- Oral presentation
- Open Access
Balanced steady-state free precession cardiovascular magnetic resonance imaging of edema in reperfused acute myocardial infarcts - a translational study in animals and men
© Kumar et al; licensee BioMed Central Ltd. 2010
Published: 21 January 2010
Edema imaging is usually performed using T2-weighted STIR imaging. We hypothesized that balanced steady-state-free-precession (b-SSFP) sequences also have sensitivity to detect edema in acute reperfused ST-elevation myocardial infarction (STEMI).
The study was conducted in mini-pigs and patients with acute reperfused STEMI. In the mini-pigs, myocardial infarction was created by angiographically guided balloon occlusion of the proximal left circumflex coronary artery for ninety minutes. The animals were imaged on day 2 or 3 after experimental ischemia/reperfusion.
For the clinical arm, patients from the coronary care unit were included within four days after successful percutaneous coronary intervention for STEMI.
All CMR images were obtained on a 1.5 T clinical system (Siemens, Germany), using the following sequences in a short axis orientation (slice thickness 10 mm, 0 gap): conventional cine SSFP, T2-STIR (patients only), late enhancement (10 min after injection of 0.2 mmol/kg Gd-DTPA), applying typical sequence parameters. Semi-quantitative threshold-based image analysis of late enhancement images (LE) identified the infarct region and infarct area was calculated. In the infarction zone and remote myocardium, on corresponding T2-STIR and SSFP images, signal and contrast, as well as the area of edema were measured and compared using paired t-tests, correlation statistics.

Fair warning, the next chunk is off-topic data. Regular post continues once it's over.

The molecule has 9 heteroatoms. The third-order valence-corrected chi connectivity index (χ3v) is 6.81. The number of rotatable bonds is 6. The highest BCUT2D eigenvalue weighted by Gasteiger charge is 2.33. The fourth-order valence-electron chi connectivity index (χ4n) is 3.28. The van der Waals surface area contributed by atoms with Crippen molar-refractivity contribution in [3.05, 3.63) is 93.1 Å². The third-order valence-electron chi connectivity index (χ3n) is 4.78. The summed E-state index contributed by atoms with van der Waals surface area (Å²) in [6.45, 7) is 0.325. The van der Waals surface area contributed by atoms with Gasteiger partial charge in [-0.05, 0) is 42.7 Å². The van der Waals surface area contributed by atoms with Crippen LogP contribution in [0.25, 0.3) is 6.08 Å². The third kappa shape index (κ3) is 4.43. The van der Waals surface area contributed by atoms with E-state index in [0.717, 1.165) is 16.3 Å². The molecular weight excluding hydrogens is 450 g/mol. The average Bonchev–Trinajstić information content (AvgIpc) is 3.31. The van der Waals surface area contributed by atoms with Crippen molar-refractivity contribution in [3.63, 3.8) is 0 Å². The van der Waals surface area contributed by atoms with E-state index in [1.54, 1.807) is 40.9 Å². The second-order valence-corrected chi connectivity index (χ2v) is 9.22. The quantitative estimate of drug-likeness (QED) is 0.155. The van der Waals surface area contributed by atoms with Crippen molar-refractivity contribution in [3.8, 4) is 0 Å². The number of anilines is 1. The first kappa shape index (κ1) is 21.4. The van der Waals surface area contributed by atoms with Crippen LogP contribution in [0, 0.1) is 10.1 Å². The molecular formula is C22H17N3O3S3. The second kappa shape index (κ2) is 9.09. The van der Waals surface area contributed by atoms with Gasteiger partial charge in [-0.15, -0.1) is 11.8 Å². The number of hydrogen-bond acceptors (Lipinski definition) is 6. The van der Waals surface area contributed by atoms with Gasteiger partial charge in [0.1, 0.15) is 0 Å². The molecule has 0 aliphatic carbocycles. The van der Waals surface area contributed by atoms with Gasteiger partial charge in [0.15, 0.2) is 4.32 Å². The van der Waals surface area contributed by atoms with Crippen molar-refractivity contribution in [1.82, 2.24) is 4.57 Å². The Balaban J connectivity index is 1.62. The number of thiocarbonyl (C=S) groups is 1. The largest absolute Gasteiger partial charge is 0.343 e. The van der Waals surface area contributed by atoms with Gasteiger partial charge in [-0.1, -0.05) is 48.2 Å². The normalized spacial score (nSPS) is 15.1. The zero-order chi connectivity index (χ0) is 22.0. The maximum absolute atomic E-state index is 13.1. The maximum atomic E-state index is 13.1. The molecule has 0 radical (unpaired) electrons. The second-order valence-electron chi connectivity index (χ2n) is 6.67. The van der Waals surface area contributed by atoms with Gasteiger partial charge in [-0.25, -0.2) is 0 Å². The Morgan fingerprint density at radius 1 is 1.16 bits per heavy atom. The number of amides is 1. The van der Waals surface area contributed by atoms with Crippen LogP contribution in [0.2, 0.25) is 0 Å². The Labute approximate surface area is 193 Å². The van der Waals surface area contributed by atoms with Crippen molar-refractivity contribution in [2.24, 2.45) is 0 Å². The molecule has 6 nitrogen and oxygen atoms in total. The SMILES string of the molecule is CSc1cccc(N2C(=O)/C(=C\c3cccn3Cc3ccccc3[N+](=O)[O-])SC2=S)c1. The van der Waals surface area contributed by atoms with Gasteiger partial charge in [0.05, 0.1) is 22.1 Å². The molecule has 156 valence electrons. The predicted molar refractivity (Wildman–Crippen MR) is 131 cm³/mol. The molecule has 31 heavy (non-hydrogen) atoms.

In 13 pigs, the area of high SSFP signal and the area of LE correlated with R = 0.83. Signal intensity in the infarction zone on SSFP was higher than in the remote zone (203.5 ± 28.7 (edema) vs. 148 +/- 19.8 (remote), p < 0.001), with a contrast-to-noise ratio of 37 ± 13.
Myocardial Edema in both, experimental and clinical STEMI, can be detected using SSFP imaging with contrast similar to T2-STIR.
This article is published under license to BioMed Central Ltd.